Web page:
By Lianchao Lan

Dozens of workers toil through the night coating thin lengths of bamboo in herbs, spices and richly coloured powders to create incense sticks that are spread out under the rising sun to dry.

It is an important time of year for the villagers of Yongchun county, a mountainous area of southeastern Fujian province that supplies much of the world’s incense.

China incense
This photo taken on December 27, 2019 shows people holding incense sticks as they offer prayers at the Longhua Temple in Shanghai. Photo by LAN LIANCHAO/AFP.

Now, the clock is ticking with the approach of the Lunar New Year holiday later this month, when countless Chinese will pray and burn incense at temples and in traditional ceremonies.

The craft of producing incense runs deep in Dapu town, where Hong Zhongsen operates a family business passed down through the generations.

“Making incense is very important for my family. It’s not just a business. It’s also to preserve an ancestral craft and a traditional religious culture,” said Hong, 31, standing amid rows of brightly coloured incense sticks.

The area’s fortunes have long been tied to the nearby ancient city of Quanzhou, a key conduit for foreign trade for centuries.

It is believed that Arab traders brought incense to Yongchun, where the aromatic spices that they imported were combined with local bamboo.

Yongchun county is now home to around 300 manufacturers, according to Chinese media, employing more than 30,000 people.

Locals claim that one in every three incense sticks sold in Southeast Asia is made in Yongchun.

A round-the-clock production process involves up to 18 separate stages during which bamboo sticks are coated in fragrant herbs and spices and then dusted with powders of deep purple, red and yellow.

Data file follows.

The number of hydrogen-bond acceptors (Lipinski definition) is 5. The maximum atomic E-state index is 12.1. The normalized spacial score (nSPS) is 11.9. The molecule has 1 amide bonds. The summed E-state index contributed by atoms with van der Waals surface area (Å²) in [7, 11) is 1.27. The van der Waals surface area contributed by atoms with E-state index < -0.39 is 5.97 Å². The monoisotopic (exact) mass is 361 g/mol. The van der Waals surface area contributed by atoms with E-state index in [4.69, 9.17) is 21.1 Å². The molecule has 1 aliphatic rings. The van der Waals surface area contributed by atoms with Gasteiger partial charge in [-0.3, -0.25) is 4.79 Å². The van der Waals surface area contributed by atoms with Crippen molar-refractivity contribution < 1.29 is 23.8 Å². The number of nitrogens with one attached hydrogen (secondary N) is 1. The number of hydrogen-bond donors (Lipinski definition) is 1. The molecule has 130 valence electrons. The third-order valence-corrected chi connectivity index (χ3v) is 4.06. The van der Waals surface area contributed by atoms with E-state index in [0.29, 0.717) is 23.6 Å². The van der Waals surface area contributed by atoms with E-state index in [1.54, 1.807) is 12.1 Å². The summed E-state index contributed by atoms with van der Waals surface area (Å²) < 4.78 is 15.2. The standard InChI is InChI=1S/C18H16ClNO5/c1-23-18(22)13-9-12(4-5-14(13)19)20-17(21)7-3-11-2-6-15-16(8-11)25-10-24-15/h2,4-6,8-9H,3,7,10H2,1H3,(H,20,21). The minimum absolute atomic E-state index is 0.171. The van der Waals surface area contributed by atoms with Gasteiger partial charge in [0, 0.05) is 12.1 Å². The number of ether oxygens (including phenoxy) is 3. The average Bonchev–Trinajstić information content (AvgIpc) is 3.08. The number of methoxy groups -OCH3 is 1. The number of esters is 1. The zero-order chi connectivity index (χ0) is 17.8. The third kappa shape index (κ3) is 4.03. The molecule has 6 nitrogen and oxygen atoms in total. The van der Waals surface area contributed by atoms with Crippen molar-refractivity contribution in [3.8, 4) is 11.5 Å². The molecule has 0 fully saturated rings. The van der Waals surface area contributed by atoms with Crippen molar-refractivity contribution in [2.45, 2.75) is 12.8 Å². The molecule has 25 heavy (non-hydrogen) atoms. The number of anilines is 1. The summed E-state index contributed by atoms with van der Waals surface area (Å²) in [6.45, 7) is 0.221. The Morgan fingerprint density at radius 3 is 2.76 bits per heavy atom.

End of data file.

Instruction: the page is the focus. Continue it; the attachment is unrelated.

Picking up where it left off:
The messy process also leaves workers looking as if they had been dipped in the colours themselves.

The sticks are then dried in the sun, a nerve-wracking step for workers like Li Xiuzhen, 57, due to the area’s changeable weather.

“I’m at the mercy of good weather,” she said.

Through three generations of tweaking, Hong’s family has arrived at a secret recipe for which it is well known.

Demand is growing in China and in Southeast Asian countries like Malaysia and Indonesia that have prominent overseas Chinese communities, as well as in Buddhist Thailand.

Shipments to Europe also are rising, Hong said.

His production has increased fourfold in the past 15 years to millions of incense sticks per day, he said, necessitating the introduction of some automation to meet demand.

But he still insists on several steps such as dying and drying the sticks being done by hand using age-old methods to preserve quality.

“Yongchun incense is unique, with a special scent and texture. It’s an exquisite art, and a slight difference in production may change the overall quality,” Hong said.

Hong, a Buddhist, says there is at least one Buddhist temple in every village in Yongchun and Quanzhou.

“Incense used for paying respects to Buddha is still the main type we produce as it’s a legacy of our forefathers. We’re also diversifying our incense varieties to serve multiple purposes like home air freshening or aromatherapy,” Hong said.

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